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F1 teams facing "game theory" strategy battle in Turkish GP

Formula 1 teams are facing a tricky “game theory” strategy battle to succeed in the 2021 Turkish Grand Prix, according to Williams’ head of vehicle performance, Dave Robson.

George Russell, Williams FW43B

George Russell, Williams FW43B

Jerry Andre / Motorsport Images

Although race day at Istanbul Park has started in overcast and damp conditions, the grand prix is predicted at this stage to be dry, which increases the strategic dilemma for the teams.

The top 10 runners are all set to start on the medium tyres, apart from AlphaTauri’s Yuki Tsunoda, who will start on the softs, while the rest of the drivers are likely to avoid the red-walled softest compound as it did not prove to be particularly durable during practice.

But the short pitlane time loss at Istanbul – approximately 20 seconds in total – increases the possibility that teams will opt for two stops, with the final two stints completed on the hard tyres, to avoid a graining phase witnessed on the harder compounds during longer running on Friday.

At the same time, some competitors could opt to try a one-stopper if they think they can manage their rubber through the demanding corners on the 3.31-mile track – which are the sweeping, fast downhill Turn 1 left and the famous multi-apex Turn 8 – and maintain track position when cars on fresher tyres come back into play later on.

When asked what Williams’ predictions on tyre management and degradation meant for race strategy by Autosport, Robson outlined his belief that “it’s actually going to be tough [in the race]”.

George Russell, Williams FW43B

George Russell, Williams FW43B

Photo by: Charles Coates / Motorsport Images

He added: “The track has had a bit of a reset since [Friday], and it looks like it’ll be a bit more rain [overnight] – although the race itself looks like it’ll be dry.

“So, understanding exactly how the tyres are going to work and how the drivers need to approach Turn 8 in particular is going to be a little bit of a voyage of discovery.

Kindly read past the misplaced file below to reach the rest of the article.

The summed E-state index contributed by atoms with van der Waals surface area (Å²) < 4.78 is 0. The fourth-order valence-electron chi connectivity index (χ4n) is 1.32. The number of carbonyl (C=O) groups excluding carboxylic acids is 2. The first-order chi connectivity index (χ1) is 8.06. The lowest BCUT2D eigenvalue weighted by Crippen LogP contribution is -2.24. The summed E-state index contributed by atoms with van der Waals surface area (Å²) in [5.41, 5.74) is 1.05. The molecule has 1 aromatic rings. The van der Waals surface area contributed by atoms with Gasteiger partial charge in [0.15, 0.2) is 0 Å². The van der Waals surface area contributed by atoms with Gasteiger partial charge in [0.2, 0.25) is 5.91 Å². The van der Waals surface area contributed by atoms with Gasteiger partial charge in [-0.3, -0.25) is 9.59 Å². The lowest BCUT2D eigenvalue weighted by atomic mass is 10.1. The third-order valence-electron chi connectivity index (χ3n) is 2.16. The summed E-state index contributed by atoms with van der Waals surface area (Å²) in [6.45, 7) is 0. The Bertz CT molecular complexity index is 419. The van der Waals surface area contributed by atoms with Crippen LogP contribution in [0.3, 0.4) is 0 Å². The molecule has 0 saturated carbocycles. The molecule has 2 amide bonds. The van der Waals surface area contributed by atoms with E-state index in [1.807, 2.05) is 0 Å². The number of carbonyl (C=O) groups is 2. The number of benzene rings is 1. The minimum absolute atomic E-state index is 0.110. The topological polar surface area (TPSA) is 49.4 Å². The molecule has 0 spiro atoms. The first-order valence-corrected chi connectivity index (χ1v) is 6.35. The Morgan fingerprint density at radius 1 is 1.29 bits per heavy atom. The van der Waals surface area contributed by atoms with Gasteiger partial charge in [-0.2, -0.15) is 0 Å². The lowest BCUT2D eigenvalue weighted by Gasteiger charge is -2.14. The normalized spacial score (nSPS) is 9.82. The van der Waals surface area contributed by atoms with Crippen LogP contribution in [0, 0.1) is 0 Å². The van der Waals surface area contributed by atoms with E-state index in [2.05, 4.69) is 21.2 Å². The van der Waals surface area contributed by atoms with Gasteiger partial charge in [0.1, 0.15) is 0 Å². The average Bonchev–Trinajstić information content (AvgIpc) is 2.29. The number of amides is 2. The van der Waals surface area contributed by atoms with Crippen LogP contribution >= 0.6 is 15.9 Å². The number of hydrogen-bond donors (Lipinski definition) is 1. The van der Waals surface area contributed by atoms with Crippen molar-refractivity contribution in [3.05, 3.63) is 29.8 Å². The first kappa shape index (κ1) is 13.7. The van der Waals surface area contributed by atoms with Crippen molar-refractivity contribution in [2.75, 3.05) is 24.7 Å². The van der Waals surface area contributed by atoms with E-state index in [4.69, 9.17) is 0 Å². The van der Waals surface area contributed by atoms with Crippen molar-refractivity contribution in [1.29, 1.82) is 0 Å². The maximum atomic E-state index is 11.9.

“I think we’ve got an idea of how they’ll behave on our car, and how other people will behave.

“We’ll form an ingoing plan from that, and then we’ll have to revise that live, but I think the way we saw everyone except Tsunoda go through on the option I think that tells you where most people’s heads are at with that qualifying tyre.

“So, I don’t see anyone using that apart from right at the very end if someone’s after the fastest lap maybe.

“Then how many sets of tyres you need to use of the prime and the option to get through, I think we’ve got to wait and see.

“And I think it will depend on how much time you’re prepared to give up in some of the corners to keep – probably the front right tyre in particular – alive and avoid running out of rubber completely.

“It’s going to be tough, I think.

“We’ll see what the conditions are like in the morning and then make a plan, but I think it’ll be one of those races where there’s some fairly live decisions to be made.

“I think it’ll be good fun, because you’ve got to respond not only to what your car is doing but what everyone else is doing.

“So, it should become a proper battle, a proper sort of game theory problem, which is always when it gets interesting.”

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Adding to the strategic interest in Sunday’s race is Lewis Hamilton’s 11th place grid spot after his internal combustion engine-change grid penalty drops him from pole and Carlos Sainz Jr starting from the back of the grid after taking a fourth whole new power unit of 2021.

Mercedes and Ferrari showed strong pace in FP2, with the Black Arrows’ squad demonstrating a performance edge over title rival Red Bull at that stage and after qualifying Max Verstappen suggested it would tough beat polesitter Valtteri Bottas as a result of Mercedes’ long run pace and Red Bull not quite perfecting its car set at Istanbul.

But Mercedes has also suggested it could be tough for Hamilton to make quick progress through the pack, which increases the chances the team will use an interesting strategy in a bid to get him back into the leading positions.

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